There was a lot of looking out the window into the street in this town. See whose coming and going. Stick your head out the window to shout over to your neighbor or your cousin living a few doors down. And sitting outside all weekend long in summer. Too hot on the pavement to do much but sit in the shade. No central air in the 80’s. Good reason to have awnings over the front porch. Even the smallest porch had an awning. My grandmothers doorway also had a lamp on either side under the awning. Birds would nest there. I once thought I’d try and help the eggs hatch. Hurry it along. I raised the little baby bird for a few days before she disappeared from my bedroom one morning. My parents said she died. I didn’t believe them. But also, I knew. I should have been patient. She needed to stay in the nest much longer. Parents know these sorts of things. But sometimes they aren’t there to tell you. Grandma was near blind so it was easy to hide my experiments. I revisited that town, what was once her house before it was sold after death. They remodeled. The awning gone. The banisters gone. I suppose the new occupant isn’t an elderly grandmother and I suppose they don’t spend much time outside.
I think the photo was a 5 x 10. Black and white. Grandma Sadie on Grandpa Patricks arm walking toward the camera, framed by a large dark set of doors they must have just exited. You can see the movement in the photo with one or the other of each of their legs in half stride, so yes, this is not a posed picture. This is a picture taken by someone waiting outside the door, a safe distance away to capture the door itself and the people exiting it. To capture them fresh. Their gaze. As a boy looking at this picture. Studying my grandfather the ghost and my grandmother as a younger woman. They didn’t seem happy. Now I know. The portrait not of a party or a wedding. It was taken for a newspaper at the courthouse during the murder trial. The door in the frame to give it context, location. It sat framed, among the other family photos, non-descript but always there. And me always curious about it… or maybe I’m just imagining that. With all this white everywhere, anything related to Grandpa Patrick or Uncle Gary had it’s own shadow. Like the boogie man or the monster under the bed, even though my sister and I were born into loving these figures, we wouldn’t speak of them, or I should say ask more than what we were told. We knew early on what lingering pain looks like.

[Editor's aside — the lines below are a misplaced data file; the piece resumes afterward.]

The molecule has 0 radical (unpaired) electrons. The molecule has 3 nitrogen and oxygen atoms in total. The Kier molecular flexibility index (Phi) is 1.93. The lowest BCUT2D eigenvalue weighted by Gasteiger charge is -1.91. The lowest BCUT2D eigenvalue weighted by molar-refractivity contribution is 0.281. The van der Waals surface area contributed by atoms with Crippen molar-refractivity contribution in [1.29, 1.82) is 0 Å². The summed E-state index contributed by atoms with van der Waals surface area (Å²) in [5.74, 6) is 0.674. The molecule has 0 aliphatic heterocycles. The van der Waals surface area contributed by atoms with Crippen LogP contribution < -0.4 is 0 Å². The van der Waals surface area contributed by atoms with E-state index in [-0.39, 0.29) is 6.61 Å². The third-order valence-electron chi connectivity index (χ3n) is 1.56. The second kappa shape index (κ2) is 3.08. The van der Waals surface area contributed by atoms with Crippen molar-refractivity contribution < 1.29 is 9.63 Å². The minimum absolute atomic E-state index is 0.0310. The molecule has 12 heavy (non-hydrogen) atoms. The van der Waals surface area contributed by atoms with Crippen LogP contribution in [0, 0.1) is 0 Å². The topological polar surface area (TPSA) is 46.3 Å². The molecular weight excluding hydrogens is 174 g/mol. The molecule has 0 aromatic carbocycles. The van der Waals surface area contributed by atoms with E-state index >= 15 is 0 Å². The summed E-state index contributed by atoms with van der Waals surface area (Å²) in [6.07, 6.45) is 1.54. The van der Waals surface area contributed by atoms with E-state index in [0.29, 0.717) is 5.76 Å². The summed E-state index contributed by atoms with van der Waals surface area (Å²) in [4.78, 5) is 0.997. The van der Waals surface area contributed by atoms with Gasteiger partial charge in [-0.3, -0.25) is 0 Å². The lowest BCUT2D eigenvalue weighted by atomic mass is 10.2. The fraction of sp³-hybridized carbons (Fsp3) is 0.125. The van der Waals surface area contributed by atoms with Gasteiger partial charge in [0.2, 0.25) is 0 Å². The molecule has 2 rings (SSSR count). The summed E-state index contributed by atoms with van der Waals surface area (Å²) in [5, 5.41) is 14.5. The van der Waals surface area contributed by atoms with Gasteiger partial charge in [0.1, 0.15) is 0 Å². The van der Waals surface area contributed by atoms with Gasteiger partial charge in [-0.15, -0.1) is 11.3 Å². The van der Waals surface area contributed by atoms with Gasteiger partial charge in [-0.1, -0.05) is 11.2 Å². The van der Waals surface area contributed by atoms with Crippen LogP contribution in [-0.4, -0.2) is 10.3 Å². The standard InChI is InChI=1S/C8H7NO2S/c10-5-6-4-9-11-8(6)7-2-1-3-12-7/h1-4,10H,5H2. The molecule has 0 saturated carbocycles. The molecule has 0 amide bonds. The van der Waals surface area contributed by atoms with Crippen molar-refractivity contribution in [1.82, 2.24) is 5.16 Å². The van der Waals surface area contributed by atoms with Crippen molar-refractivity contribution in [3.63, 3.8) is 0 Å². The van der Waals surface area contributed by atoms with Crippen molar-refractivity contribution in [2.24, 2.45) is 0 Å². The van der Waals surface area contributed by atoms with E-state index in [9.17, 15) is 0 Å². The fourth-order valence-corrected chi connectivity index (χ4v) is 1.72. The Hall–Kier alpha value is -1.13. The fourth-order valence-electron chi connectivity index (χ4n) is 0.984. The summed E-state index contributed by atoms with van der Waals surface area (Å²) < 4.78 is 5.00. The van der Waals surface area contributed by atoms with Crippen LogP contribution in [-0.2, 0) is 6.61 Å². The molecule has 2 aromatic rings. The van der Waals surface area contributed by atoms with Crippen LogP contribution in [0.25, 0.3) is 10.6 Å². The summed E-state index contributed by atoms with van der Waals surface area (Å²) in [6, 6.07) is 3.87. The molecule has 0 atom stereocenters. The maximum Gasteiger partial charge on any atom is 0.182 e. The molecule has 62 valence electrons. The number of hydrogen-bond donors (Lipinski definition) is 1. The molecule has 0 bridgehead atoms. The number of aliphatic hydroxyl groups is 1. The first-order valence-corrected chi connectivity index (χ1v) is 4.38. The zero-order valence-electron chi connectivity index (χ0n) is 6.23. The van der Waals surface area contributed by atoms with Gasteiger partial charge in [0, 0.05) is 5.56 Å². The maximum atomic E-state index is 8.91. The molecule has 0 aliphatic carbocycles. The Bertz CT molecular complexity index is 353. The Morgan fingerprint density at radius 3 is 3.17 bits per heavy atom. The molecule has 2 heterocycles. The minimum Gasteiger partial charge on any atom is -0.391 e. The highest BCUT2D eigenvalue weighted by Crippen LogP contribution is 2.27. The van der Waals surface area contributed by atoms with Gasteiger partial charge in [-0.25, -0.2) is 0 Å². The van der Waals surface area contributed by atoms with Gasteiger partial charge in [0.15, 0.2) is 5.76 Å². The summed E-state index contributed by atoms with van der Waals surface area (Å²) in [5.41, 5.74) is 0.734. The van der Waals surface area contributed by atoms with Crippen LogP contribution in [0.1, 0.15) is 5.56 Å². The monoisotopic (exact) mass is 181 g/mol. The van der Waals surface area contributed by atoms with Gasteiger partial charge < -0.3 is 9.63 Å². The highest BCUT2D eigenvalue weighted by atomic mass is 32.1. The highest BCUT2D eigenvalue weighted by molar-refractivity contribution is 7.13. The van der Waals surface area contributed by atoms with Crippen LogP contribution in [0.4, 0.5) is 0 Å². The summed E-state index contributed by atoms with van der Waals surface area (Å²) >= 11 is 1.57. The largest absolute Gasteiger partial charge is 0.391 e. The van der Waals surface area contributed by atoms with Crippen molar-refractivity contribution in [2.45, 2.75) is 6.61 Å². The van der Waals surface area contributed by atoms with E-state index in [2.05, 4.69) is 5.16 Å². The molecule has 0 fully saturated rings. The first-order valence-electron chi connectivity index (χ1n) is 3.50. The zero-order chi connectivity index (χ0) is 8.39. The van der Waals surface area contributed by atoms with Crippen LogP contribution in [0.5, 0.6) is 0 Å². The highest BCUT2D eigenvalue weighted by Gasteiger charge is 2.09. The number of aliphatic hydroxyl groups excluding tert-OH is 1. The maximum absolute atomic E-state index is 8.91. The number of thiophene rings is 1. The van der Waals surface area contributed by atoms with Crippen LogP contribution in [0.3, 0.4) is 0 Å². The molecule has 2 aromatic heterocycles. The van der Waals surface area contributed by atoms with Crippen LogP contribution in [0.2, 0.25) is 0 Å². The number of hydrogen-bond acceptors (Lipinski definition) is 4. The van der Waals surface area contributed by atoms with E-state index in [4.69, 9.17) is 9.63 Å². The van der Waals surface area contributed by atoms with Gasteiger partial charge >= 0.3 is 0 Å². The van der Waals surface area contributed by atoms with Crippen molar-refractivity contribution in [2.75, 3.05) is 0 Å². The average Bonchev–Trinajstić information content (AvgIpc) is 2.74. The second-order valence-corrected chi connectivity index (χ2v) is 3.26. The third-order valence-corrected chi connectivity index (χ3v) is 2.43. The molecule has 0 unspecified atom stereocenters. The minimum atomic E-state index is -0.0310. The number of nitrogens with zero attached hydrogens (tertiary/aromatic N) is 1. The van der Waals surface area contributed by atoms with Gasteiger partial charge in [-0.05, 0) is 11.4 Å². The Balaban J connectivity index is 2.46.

And then color.
It was when I began research for the film that I unearthed photos of my grandfather in color, these taken shortly before his death which was shortly before my birth. A wedding album that sat in a cupboard drawer for 30 years. His skin was not paper white with gray dotted shadows like a newspaper. It was similar to mine. His hair was more silky, not pulp. And his eyes were blue. But his smile – then and always seemed forced in all pictures. All but the early days. The ones when they were young, and he was an Italian Charlie Chaplin. I was shown a 10 second video clip recently. My family – mom, grandma, Grandfather and Uncle Gary, my aunt Patty 11 or 12, pirouetting for the camera. She liked the attention. It’s a brief moment but they are moving. I draw all I can from it. The moment when these ghosts break from their frozen postures. I can kind of see my uncles shrugged shoulders, what he looked like with a beer. It must have been within a year or two of his death. Was 21 the drinking age back then? My grandfather dancing and teasing the ladies. It moves. And so now I can remember one drinking a beer, one dancing. The rest I imagine. It’s all I’m going to get.